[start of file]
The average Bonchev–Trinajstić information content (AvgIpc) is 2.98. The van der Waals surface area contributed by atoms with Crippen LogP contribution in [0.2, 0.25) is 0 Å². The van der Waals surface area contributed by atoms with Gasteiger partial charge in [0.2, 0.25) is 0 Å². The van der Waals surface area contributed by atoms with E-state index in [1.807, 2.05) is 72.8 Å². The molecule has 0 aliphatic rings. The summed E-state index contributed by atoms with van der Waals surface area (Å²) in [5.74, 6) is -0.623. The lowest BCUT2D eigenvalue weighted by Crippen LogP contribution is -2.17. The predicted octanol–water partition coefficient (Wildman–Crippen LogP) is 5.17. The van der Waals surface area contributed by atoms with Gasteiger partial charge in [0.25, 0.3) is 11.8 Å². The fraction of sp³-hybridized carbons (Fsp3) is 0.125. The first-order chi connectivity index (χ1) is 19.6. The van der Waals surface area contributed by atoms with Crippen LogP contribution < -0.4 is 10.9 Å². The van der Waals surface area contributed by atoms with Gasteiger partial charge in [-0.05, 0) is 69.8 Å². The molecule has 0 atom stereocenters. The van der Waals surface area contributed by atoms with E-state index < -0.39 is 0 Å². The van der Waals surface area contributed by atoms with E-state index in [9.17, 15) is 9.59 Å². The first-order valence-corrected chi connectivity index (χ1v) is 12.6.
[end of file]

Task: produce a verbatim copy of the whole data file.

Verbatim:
The average Bonchev–Trinajstić information content (AvgIpc) is 2.98. The van der Waals surface area contributed by atoms with Crippen LogP contribution in [0.2, 0.25) is 0 Å². The van der Waals surface area contributed by atoms with Gasteiger partial charge in [0.2, 0.25) is 0 Å². The van der Waals surface area contributed by atoms with E-state index in [1.807, 2.05) is 72.8 Å². The molecule has 0 aliphatic rings. The summed E-state index contributed by atoms with van der Waals surface area (Å²) in [5.74, 6) is -0.623. The lowest BCUT2D eigenvalue weighted by Crippen LogP contribution is -2.17. The predicted octanol–water partition coefficient (Wildman–Crippen LogP) is 5.17. The van der Waals surface area contributed by atoms with Gasteiger partial charge in [0.25, 0.3) is 11.8 Å². The fraction of sp³-hybridized carbons (Fsp3) is 0.125. The first-order chi connectivity index (χ1) is 19.6. The van der Waals surface area contributed by atoms with Crippen LogP contribution < -0.4 is 10.9 Å². The van der Waals surface area contributed by atoms with Gasteiger partial charge in [-0.05, 0) is 69.8 Å². The molecule has 0 atom stereocenters. The van der Waals surface area contributed by atoms with E-state index < -0.39 is 0 Å². The van der Waals surface area contributed by atoms with E-state index in [9.17, 15) is 9.59 Å². The first-order valence-corrected chi connectivity index (χ1v) is 12.6.